I took the train from Hanoi to Huế, which turned out to be about a 14 hour ride. Since most of it took place at night there isn’t much to say about the scenery except when we would stop on a siding to let another train pass you could hear a million frogs croaking in the rice paddies just off the tracks. I was unable to sleep due to cold tablets and so had to witness the train crew disport themselves in the manner of a Washington State University sorority party in the mid-1970s.
This morning I met Sister Ephraim patrolling the front entrance to The Church of The Redeemer on Nguyen Hue Street. She is shy of five feet and wears a steel gray and white habit. Her arms were crossed as she paced and she had focused her attention on a drunk couple who, for some reason, had taken up temporary residence just outside the church. Whatever they were doing caused her to clap loudly and address them so sharply that I was instantly transported back to elementary school, which was the last time I heard anything quite like it. She asked if I was a priest and then quickly extracted my information (not a priest, tourist, name, from Washington State, lawyer) and told me I’d better get inside as mass was starting. The church has a school attached and was full of kids, organized by grade levels in the front pews. The Vietnamese language is musical and the singing was very pretty. The congregation leaves the church together through one exit and then drive away on scooters and in cars in a kind of loose processional. Honking of horns is suspended for at least a few blocks.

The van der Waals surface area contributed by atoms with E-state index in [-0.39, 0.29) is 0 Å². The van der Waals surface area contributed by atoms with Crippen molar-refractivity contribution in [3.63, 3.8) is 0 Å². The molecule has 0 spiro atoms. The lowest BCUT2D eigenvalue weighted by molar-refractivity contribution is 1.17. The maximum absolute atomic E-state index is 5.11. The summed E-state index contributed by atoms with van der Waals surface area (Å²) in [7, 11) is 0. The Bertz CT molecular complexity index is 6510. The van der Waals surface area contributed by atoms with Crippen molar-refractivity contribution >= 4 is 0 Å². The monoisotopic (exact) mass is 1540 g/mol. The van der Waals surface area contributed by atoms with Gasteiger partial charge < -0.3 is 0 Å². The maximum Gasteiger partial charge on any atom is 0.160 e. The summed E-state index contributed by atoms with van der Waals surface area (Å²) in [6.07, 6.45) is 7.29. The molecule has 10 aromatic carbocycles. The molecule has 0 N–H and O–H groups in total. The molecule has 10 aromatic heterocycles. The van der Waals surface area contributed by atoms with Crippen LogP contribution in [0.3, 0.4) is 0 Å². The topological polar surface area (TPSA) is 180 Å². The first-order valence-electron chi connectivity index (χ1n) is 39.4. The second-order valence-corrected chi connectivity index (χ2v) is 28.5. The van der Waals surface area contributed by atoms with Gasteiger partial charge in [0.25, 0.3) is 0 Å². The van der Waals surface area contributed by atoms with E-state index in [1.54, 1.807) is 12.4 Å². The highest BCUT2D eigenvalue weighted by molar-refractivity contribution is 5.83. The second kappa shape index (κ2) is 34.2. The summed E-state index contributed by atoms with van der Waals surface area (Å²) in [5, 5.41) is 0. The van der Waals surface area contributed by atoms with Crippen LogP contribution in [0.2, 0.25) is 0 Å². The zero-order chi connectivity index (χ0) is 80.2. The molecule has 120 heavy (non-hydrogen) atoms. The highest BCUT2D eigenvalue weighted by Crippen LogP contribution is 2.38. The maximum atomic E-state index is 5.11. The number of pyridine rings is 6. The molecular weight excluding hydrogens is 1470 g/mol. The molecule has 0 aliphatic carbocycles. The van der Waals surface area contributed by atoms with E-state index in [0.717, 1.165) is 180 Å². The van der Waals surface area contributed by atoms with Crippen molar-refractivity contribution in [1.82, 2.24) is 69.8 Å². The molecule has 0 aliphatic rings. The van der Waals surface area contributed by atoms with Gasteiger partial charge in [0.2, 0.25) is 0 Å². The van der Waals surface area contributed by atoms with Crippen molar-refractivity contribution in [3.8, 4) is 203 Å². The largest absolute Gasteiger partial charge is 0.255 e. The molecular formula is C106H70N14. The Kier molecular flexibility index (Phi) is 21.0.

I used my map to walk back to the hotel although a parishioner kindly offered me a ride. The pedi-cab and scooter drivers in Huế are relentless; if you stop on the street for a minute to look at your map they pounce. They ask what you are looking for and use directions as a way to put you into their debt. Today I was manipulated into having tea with a driver who said he was 59 and talked like he had been the last faithful retainer abandoned on the US Embassy roof after the fall of Saigon. He leaned in close to whisper that the Vietnamese government didn’t like him, and he was working up to a request for money when he went too far. He looked at my map, saw the church circled and, leaning in again, said he didn’t dare go near that place because the police had a ring around it and kept track of who went in and out. He obviously didn’t know I’d just been there and I used this bullshit as a way to get out of his clutches.
I’m in the “Romance Hotel.” It’s fine for my purposes and nothing like its name implies but I did feel sheepish telling Sister Ephraim the name of the place when she asked where I was staying. I’m going to hang here for a few more days.